Sac Open Studios Returns In-Person This Month

By Chris Narloch

D

o you want to meet the talented artists in our region? Are you curious about how local artists make their artwork? During Verge’s largest community program, Sac Open Studios, the public is invited to visit artists in their workspaces and get a behind-the-scenes view into the artistic process. Pick up a Sac Open Studios guide at Verge or browse the online artist directory to plan your safe, self-guided Sac Open Studios tour, between Sept. 11 and Sept. 19. For more information, visit www.vergeart.com

22 Outword Magazine

September 9, 2021 - September 23, 2021 • No. 680

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YOUR Business Could Be Featured Across this Banner

To Sponsor this Page

Contact Fred at 916.329.9280 ext.1

Advertiser Directory ACCOUNTING/TAX PREP

HEATING & AIR

RUSSELL, CPAS Jason Russell, CPA Lic. 99177 Jason@RussellCPAs.com 916-966-9366

PERFECTION HOME SYSTEMS 916-481-0658 www.HotCold.com

ADULT STORES

HEALTH SERVICES

L’AMOUR SHOPPE 2531 Broadway, 916-736-3467l

AUTO DEALERS

ELK GROVE SUBARU 8585 Laguna Grove Dr., Elk Grove, 877-360-0259 ElkGroveSubaru.com ELK GROVE DODGE, CHRYSLER, JEEP 8575 Laguna Grove Dr., Elk Grove, 877-399-4262 ElkGroveDodge.com

BANKING SAFE CREDIT UNION www.safecu.org WELLS FARGO BANK www.wellsfargo.com

BARBER MIDTOWN HAIRCUTTERS 2001 K Street, (above the Depot) Call Rick: 916-443-4924

BARS / CLUBS

BADLANDS 2003 K St., 916-441-6823 SacBadlands.com THE DEPOT 2001 K St., Sac, 916-441-6823 TheDepot.net SIDETRAX 2007 K St., 916-441-6823 facebook.com/sidetraxsac

CHIROPRACTORS

HEALING TOUCH CHIROPRACTIC Dr. Darrick Lawson, 1919 21st St, Ste. 101, 916-447-3344 www.FixMyBack.com

COUNSELING WEAVE 916-920-2952 (24/7) www.weaveinc.org

DENTISTRY

ERIC GROVE, DDS KENDALL HOMER, DMD 9216 Kiefer Blvd., STE 5 916-363-9171 • grovehomerdentists.com

DINING/BEVERAGES ROXY RESTAURANT & BAR 2381 Fair Oaks Blvd Sacramento, CA 95825 916-489-2000 SCOTT’S SEAFOOD - ON THE RIVER 916-379-5959 ScottsSeafoodontheRiver.com

EYEWEAR

STYLEYES 2231 J Street, Ste. 102, Midtown Sacramento 916-448-2220 • www.styleyes.biz

FINANCIAL PLANNING EDWARD JONES INVESTING Kelly Shultz, Financial Advisor 916-896-0428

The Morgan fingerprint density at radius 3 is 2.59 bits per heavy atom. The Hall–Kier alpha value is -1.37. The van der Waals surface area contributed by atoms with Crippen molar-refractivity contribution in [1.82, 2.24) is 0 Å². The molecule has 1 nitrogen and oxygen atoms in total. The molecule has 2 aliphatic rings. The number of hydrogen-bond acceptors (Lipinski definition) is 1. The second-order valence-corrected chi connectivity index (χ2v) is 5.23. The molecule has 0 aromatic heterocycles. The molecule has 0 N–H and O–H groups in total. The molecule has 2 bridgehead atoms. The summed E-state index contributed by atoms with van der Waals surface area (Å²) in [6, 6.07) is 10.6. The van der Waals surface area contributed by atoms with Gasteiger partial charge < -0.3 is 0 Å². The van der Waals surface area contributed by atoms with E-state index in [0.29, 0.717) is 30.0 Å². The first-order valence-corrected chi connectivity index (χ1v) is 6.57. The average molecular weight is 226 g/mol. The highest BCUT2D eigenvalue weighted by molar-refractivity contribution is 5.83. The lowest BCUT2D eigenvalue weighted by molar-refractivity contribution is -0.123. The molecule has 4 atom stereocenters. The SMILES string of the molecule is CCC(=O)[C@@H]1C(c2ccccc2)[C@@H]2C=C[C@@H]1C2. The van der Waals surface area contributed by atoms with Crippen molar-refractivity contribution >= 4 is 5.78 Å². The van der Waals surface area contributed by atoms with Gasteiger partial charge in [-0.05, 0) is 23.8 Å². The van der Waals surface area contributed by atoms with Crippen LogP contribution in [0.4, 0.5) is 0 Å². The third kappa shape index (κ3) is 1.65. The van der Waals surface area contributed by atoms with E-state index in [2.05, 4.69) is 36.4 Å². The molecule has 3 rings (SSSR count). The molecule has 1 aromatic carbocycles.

MIDTOWN FINANCIAL Al Roche, 1750 Creekside Dr. Suite 215, 916-447-9220 MidtownFinancial.net STEELE FINANCIAL PARTNERS Judy Steele, Financial Advisor 916-846-7733 www.steelefp.com

CAPITAL CITY AIDS FUND 1912 F Street, 916-448-1110 ONE COMMUNITY HEALTH 1500 21st St., 916-443-3299 onecommunityhealth.com RIVER BEND MEDICAL ASSOC. www.rbmafamilydocs.com

HOUSING (ELDER)

MUTUAL HOUSING Lavender Courtyard www.mutualhousing.com/future-communities/lavendercourtyard/

IMMIGRATION LAW

LAW OFFICES OF PATRICK GIHANA 1600 Sacramento Inn Way, Ste #128 Sacramento, CA 95815 916-291-8940

INSURANCE

STATE FARM INSURANCE Ryan Maguire, Agent 916-572-0090 www.ryanmaguire.com

INVESTMENT MGMT.

LGBTQ+ Friendly DVD Sales & Rentals Magazines Toys

Leather

Lingerie

Novelties Gifts

Accessories

Knowledgeable & Helpful Staff

PRINCIPAL SECURITIES INC. Steven J. Wright 916-462-9009 Wright.Steve.J@Principal.com

2531 Broadway

LIBRARIES

(916) 736-3467

FRIENDS OF THE SAC. PUBLIC LIBRARY 8250 Belvedere, Ste. E, 916-731-8493

OPTOMETRY

(at 26th St. in Sacramento)

Open 9am-1am daily

CAMERON YEE, O.D. 6407 Riverside Blvd., 916-395-0673 DrCameronYee@aol.com

PLUMBING

BONNEY PLUMBING HEATING AND AIR 916-246-6785 www.bonney.com

PEST MANAGEMENT EARTH GUARD PEST SERVICES 916-457-7605 contact@earthguardpest.com

PET SITTING/CARE GRATEFUL DOG 430 17th Street, Sacramento 916-446-2501 gratefuldogdaycare.com LUCKY BUDDY PET CARE 916-505-4375 LuckyBuddyPetCare.com

PHARMACY

PUCCI’S PHARMACY 3257 Folsom Blvd., 916-442-5891 www.puccirx.com

REAL ESTAT E

COLDWELL BANKER Mark T. Peters, 916-341-7794 www.MarkPeters.biz MCMARTIN REALTY Brian McMartin, 916-402-4160 brian@brianmcmartin.com McMartinRealty.com

GRAPHIC DESIGN OUTWORD MEDIA 916-329-9280 graphics@outwordmagazine.com

HEARING

UNIVERSITY AUDIOLOGIC, INC. Deborah Powell, M.S., 1325 Howe Ave., Ste. 101 916-927-3137

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September 9, 2021 - September 23, 2021 • No. 680